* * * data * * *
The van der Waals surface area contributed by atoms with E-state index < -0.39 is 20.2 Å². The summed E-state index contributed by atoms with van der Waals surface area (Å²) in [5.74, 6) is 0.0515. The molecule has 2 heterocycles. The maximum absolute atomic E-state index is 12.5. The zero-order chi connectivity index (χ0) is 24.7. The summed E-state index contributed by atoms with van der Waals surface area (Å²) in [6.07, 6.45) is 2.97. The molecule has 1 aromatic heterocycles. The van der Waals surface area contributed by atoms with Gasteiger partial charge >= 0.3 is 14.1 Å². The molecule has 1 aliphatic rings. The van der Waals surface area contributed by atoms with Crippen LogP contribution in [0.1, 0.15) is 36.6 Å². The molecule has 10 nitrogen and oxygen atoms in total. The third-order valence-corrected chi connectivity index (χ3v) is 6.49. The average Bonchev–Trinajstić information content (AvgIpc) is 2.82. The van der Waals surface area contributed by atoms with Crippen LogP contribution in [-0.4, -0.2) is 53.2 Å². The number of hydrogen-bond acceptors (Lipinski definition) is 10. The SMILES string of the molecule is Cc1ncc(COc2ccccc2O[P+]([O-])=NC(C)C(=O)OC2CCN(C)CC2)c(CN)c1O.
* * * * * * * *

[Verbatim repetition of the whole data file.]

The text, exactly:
The van der Waals surface area contributed by atoms with E-state index < -0.39 is 20.2 Å². The summed E-state index contributed by atoms with van der Waals surface area (Å²) in [5.74, 6) is 0.0515. The molecule has 2 heterocycles. The maximum absolute atomic E-state index is 12.5. The zero-order chi connectivity index (χ0) is 24.7. The summed E-state index contributed by atoms with van der Waals surface area (Å²) in [6.07, 6.45) is 2.97. The molecule has 1 aromatic heterocycles. The van der Waals surface area contributed by atoms with Gasteiger partial charge >= 0.3 is 14.1 Å². The molecule has 1 aliphatic rings. The van der Waals surface area contributed by atoms with Crippen LogP contribution in [0.1, 0.15) is 36.6 Å². The molecule has 10 nitrogen and oxygen atoms in total. The third-order valence-corrected chi connectivity index (χ3v) is 6.49. The average Bonchev–Trinajstić information content (AvgIpc) is 2.82. The van der Waals surface area contributed by atoms with Crippen LogP contribution in [-0.4, -0.2) is 53.2 Å². The number of hydrogen-bond acceptors (Lipinski definition) is 10. The SMILES string of the molecule is Cc1ncc(COc2ccccc2O[P+]([O-])=NC(C)C(=O)OC2CCN(C)CC2)c(CN)c1O.